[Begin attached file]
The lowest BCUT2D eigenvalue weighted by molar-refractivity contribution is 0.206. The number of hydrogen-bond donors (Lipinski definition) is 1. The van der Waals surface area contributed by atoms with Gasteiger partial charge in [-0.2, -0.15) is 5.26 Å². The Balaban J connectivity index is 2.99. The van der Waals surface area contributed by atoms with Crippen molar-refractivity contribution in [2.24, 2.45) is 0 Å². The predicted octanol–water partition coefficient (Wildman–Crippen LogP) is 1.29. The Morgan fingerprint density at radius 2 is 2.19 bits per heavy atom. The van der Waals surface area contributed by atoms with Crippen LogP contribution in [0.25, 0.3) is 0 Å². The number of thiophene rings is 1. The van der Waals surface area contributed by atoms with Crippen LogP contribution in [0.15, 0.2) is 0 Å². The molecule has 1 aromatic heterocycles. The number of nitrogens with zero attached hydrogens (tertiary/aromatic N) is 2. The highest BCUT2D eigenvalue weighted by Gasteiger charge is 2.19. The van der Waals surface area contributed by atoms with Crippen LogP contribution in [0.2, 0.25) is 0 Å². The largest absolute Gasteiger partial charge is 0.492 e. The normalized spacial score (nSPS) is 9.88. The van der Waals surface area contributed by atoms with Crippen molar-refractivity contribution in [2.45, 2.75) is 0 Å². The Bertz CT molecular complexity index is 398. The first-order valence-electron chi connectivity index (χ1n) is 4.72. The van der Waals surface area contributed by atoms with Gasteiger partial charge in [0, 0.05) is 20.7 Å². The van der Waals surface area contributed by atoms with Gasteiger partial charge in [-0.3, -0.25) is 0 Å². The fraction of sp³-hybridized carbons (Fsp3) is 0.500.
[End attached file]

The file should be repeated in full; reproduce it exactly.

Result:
The lowest BCUT2D eigenvalue weighted by molar-refractivity contribution is 0.206. The number of hydrogen-bond donors (Lipinski definition) is 1. The van der Waals surface area contributed by atoms with Gasteiger partial charge in [-0.2, -0.15) is 5.26 Å². The Balaban J connectivity index is 2.99. The van der Waals surface area contributed by atoms with Crippen molar-refractivity contribution in [2.24, 2.45) is 0 Å². The predicted octanol–water partition coefficient (Wildman–Crippen LogP) is 1.29. The Morgan fingerprint density at radius 2 is 2.19 bits per heavy atom. The van der Waals surface area contributed by atoms with Crippen LogP contribution in [0.25, 0.3) is 0 Å². The number of thiophene rings is 1. The van der Waals surface area contributed by atoms with Crippen LogP contribution in [0.15, 0.2) is 0 Å². The molecule has 1 aromatic heterocycles. The number of nitrogens with zero attached hydrogens (tertiary/aromatic N) is 2. The highest BCUT2D eigenvalue weighted by Gasteiger charge is 2.19. The van der Waals surface area contributed by atoms with Crippen LogP contribution in [0.2, 0.25) is 0 Å². The largest absolute Gasteiger partial charge is 0.492 e. The normalized spacial score (nSPS) is 9.88. The van der Waals surface area contributed by atoms with Crippen molar-refractivity contribution in [2.45, 2.75) is 0 Å². The Bertz CT molecular complexity index is 398. The first-order valence-electron chi connectivity index (χ1n) is 4.72. The van der Waals surface area contributed by atoms with Gasteiger partial charge in [0, 0.05) is 20.7 Å². The van der Waals surface area contributed by atoms with Gasteiger partial charge in [-0.3, -0.25) is 0 Å². The fraction of sp³-hybridized carbons (Fsp3) is 0.500.